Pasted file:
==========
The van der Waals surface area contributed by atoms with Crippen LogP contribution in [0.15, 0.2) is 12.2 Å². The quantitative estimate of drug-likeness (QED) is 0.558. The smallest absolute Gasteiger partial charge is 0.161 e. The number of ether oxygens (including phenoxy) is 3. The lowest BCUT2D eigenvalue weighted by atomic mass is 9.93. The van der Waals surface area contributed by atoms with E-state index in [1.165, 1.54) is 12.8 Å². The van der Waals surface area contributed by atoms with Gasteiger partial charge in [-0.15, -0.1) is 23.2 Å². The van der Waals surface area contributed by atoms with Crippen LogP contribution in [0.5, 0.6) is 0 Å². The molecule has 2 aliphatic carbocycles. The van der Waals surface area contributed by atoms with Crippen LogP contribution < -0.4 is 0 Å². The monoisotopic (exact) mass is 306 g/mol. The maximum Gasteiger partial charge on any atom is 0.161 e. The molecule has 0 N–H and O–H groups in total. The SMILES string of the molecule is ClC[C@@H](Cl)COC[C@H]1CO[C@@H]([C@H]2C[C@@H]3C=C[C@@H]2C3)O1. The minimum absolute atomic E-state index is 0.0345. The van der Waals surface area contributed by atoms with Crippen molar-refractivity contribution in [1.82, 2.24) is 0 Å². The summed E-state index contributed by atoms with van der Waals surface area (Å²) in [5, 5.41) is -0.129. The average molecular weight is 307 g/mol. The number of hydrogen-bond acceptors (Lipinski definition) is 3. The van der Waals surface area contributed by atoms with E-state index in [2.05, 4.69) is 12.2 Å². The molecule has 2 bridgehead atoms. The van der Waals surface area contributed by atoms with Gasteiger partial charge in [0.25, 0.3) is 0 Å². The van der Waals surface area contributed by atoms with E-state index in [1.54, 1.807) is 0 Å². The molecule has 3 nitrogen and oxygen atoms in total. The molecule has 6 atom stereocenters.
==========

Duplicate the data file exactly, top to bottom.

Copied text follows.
The van der Waals surface area contributed by atoms with Crippen LogP contribution in [0.15, 0.2) is 12.2 Å². The quantitative estimate of drug-likeness (QED) is 0.558. The smallest absolute Gasteiger partial charge is 0.161 e. The number of ether oxygens (including phenoxy) is 3. The lowest BCUT2D eigenvalue weighted by atomic mass is 9.93. The van der Waals surface area contributed by atoms with E-state index in [1.165, 1.54) is 12.8 Å². The van der Waals surface area contributed by atoms with Gasteiger partial charge in [-0.15, -0.1) is 23.2 Å². The van der Waals surface area contributed by atoms with Crippen LogP contribution in [0.5, 0.6) is 0 Å². The molecule has 2 aliphatic carbocycles. The van der Waals surface area contributed by atoms with Crippen LogP contribution < -0.4 is 0 Å². The monoisotopic (exact) mass is 306 g/mol. The maximum Gasteiger partial charge on any atom is 0.161 e. The molecule has 0 N–H and O–H groups in total. The SMILES string of the molecule is ClC[C@@H](Cl)COC[C@H]1CO[C@@H]([C@H]2C[C@@H]3C=C[C@@H]2C3)O1. The minimum absolute atomic E-state index is 0.0345. The van der Waals surface area contributed by atoms with Crippen molar-refractivity contribution in [1.82, 2.24) is 0 Å². The summed E-state index contributed by atoms with van der Waals surface area (Å²) in [5, 5.41) is -0.129. The average molecular weight is 307 g/mol. The number of hydrogen-bond acceptors (Lipinski definition) is 3. The van der Waals surface area contributed by atoms with E-state index in [2.05, 4.69) is 12.2 Å². The molecule has 2 bridgehead atoms. The van der Waals surface area contributed by atoms with Gasteiger partial charge in [0.25, 0.3) is 0 Å². The van der Waals surface area contributed by atoms with E-state index in [1.54, 1.807) is 0 Å². The molecule has 3 nitrogen and oxygen atoms in total. The molecule has 6 atom stereocenters.